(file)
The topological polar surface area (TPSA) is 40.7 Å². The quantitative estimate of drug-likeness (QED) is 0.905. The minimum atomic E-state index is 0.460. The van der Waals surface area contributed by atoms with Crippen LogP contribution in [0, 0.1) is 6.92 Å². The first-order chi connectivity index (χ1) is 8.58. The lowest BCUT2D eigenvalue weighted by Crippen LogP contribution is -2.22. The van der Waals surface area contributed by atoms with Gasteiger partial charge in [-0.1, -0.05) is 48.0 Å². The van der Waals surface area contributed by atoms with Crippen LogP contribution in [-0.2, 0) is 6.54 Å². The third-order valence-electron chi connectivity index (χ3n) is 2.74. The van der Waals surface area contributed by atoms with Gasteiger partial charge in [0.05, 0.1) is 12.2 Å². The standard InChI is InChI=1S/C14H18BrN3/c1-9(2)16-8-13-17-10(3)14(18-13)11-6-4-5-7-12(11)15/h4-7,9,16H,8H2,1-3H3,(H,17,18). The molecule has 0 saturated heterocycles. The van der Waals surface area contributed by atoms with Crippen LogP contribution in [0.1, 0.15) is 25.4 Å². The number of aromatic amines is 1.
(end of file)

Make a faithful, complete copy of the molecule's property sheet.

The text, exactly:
The topological polar surface area (TPSA) is 40.7 Å². The quantitative estimate of drug-likeness (QED) is 0.905. The minimum atomic E-state index is 0.460. The van der Waals surface area contributed by atoms with Crippen LogP contribution in [0, 0.1) is 6.92 Å². The first-order chi connectivity index (χ1) is 8.58. The lowest BCUT2D eigenvalue weighted by Crippen LogP contribution is -2.22. The van der Waals surface area contributed by atoms with Gasteiger partial charge in [-0.1, -0.05) is 48.0 Å². The van der Waals surface area contributed by atoms with Crippen LogP contribution in [-0.2, 0) is 6.54 Å². The third-order valence-electron chi connectivity index (χ3n) is 2.74. The van der Waals surface area contributed by atoms with Gasteiger partial charge in [0.05, 0.1) is 12.2 Å². The standard InChI is InChI=1S/C14H18BrN3/c1-9(2)16-8-13-17-10(3)14(18-13)11-6-4-5-7-12(11)15/h4-7,9,16H,8H2,1-3H3,(H,17,18). The molecule has 0 saturated heterocycles. The van der Waals surface area contributed by atoms with Crippen LogP contribution in [0.1, 0.15) is 25.4 Å². The number of aromatic amines is 1.